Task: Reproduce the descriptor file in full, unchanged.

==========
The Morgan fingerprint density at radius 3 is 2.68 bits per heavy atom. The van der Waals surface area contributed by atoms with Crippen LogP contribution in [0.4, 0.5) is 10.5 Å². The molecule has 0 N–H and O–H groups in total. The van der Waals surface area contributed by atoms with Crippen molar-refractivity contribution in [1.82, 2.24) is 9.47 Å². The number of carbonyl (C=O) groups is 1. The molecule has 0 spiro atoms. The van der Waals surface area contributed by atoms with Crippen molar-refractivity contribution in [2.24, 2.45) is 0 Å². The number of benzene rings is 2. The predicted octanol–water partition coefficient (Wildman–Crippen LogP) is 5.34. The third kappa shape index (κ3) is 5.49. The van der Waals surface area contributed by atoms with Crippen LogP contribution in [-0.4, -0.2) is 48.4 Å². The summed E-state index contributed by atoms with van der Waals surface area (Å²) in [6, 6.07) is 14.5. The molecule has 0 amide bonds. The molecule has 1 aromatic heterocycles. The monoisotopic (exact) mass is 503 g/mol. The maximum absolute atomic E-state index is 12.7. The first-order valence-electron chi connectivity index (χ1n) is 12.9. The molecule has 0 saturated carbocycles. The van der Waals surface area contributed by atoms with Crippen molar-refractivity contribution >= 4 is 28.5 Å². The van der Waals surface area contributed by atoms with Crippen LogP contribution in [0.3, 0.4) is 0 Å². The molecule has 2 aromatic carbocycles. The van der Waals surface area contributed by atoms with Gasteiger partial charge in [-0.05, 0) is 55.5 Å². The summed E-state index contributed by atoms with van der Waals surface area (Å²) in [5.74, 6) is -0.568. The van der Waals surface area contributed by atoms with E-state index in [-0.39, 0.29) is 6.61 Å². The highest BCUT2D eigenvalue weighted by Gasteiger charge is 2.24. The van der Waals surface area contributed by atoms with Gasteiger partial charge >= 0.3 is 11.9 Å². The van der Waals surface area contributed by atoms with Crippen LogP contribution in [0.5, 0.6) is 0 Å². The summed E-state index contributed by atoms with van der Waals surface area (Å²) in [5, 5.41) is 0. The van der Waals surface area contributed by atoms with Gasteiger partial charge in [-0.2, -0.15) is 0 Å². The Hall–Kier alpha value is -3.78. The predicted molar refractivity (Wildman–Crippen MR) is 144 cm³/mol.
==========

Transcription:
The Morgan fingerprint density at radius 3 is 2.68 bits per heavy atom. The van der Waals surface area contributed by atoms with Crippen LogP contribution in [0.4, 0.5) is 10.5 Å². The molecule has 0 N–H and O–H groups in total. The van der Waals surface area contributed by atoms with Crippen molar-refractivity contribution in [1.82, 2.24) is 9.47 Å². The number of carbonyl (C=O) groups is 1. The molecule has 0 spiro atoms. The van der Waals surface area contributed by atoms with Crippen molar-refractivity contribution in [2.24, 2.45) is 0 Å². The number of benzene rings is 2. The predicted octanol–water partition coefficient (Wildman–Crippen LogP) is 5.34. The third kappa shape index (κ3) is 5.49. The van der Waals surface area contributed by atoms with Crippen LogP contribution in [-0.4, -0.2) is 48.4 Å². The summed E-state index contributed by atoms with van der Waals surface area (Å²) in [6, 6.07) is 14.5. The molecule has 0 amide bonds. The molecule has 1 aromatic heterocycles. The monoisotopic (exact) mass is 503 g/mol. The maximum absolute atomic E-state index is 12.7. The first-order valence-electron chi connectivity index (χ1n) is 12.9. The molecule has 0 saturated carbocycles. The van der Waals surface area contributed by atoms with Crippen molar-refractivity contribution >= 4 is 28.5 Å². The van der Waals surface area contributed by atoms with Crippen LogP contribution in [0.3, 0.4) is 0 Å². The molecule has 2 aromatic carbocycles. The van der Waals surface area contributed by atoms with Gasteiger partial charge in [-0.05, 0) is 55.5 Å². The summed E-state index contributed by atoms with van der Waals surface area (Å²) in [5.74, 6) is -0.568. The van der Waals surface area contributed by atoms with E-state index in [-0.39, 0.29) is 6.61 Å². The highest BCUT2D eigenvalue weighted by Gasteiger charge is 2.24. The van der Waals surface area contributed by atoms with Gasteiger partial charge >= 0.3 is 11.9 Å². The van der Waals surface area contributed by atoms with Crippen LogP contribution in [0.5, 0.6) is 0 Å². The summed E-state index contributed by atoms with van der Waals surface area (Å²) in [5, 5.41) is 0. The van der Waals surface area contributed by atoms with Gasteiger partial charge in [-0.2, -0.15) is 0 Å². The Hall–Kier alpha value is -3.78. The predicted molar refractivity (Wildman–Crippen MR) is 144 cm³/mol.